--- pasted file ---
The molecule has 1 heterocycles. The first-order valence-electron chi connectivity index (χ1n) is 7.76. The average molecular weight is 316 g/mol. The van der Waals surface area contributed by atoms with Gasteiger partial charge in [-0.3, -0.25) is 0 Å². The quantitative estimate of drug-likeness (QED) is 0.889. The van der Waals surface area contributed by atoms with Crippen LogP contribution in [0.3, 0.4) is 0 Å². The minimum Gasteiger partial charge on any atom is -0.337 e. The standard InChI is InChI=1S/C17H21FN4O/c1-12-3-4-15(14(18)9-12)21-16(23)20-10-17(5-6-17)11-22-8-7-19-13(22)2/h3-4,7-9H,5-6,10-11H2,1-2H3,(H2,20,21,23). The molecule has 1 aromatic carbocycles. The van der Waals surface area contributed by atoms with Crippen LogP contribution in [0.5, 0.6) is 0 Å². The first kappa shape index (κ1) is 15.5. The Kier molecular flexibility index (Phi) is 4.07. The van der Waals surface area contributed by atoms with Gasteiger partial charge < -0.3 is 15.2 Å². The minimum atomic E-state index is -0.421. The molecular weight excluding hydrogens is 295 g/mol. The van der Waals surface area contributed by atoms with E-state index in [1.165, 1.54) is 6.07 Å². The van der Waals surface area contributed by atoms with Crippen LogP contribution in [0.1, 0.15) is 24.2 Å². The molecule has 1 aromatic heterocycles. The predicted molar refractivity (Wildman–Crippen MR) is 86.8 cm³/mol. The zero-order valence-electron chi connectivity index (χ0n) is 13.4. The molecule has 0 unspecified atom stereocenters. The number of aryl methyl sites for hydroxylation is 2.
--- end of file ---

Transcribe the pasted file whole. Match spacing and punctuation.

The molecule has 1 heterocycles. The first-order valence-electron chi connectivity index (χ1n) is 7.76. The average molecular weight is 316 g/mol. The van der Waals surface area contributed by atoms with Gasteiger partial charge in [-0.3, -0.25) is 0 Å². The quantitative estimate of drug-likeness (QED) is 0.889. The van der Waals surface area contributed by atoms with Crippen LogP contribution in [0.3, 0.4) is 0 Å². The minimum Gasteiger partial charge on any atom is -0.337 e. The standard InChI is InChI=1S/C17H21FN4O/c1-12-3-4-15(14(18)9-12)21-16(23)20-10-17(5-6-17)11-22-8-7-19-13(22)2/h3-4,7-9H,5-6,10-11H2,1-2H3,(H2,20,21,23). The molecule has 1 aromatic carbocycles. The van der Waals surface area contributed by atoms with Crippen LogP contribution in [0.5, 0.6) is 0 Å². The first kappa shape index (κ1) is 15.5. The Kier molecular flexibility index (Phi) is 4.07. The van der Waals surface area contributed by atoms with Gasteiger partial charge < -0.3 is 15.2 Å². The minimum atomic E-state index is -0.421. The molecular weight excluding hydrogens is 295 g/mol. The van der Waals surface area contributed by atoms with E-state index in [1.165, 1.54) is 6.07 Å². The van der Waals surface area contributed by atoms with Crippen LogP contribution in [0.1, 0.15) is 24.2 Å². The molecule has 1 aromatic heterocycles. The predicted molar refractivity (Wildman–Crippen MR) is 86.8 cm³/mol. The zero-order valence-electron chi connectivity index (χ0n) is 13.4. The molecule has 0 unspecified atom stereocenters. The number of aryl methyl sites for hydroxylation is 2.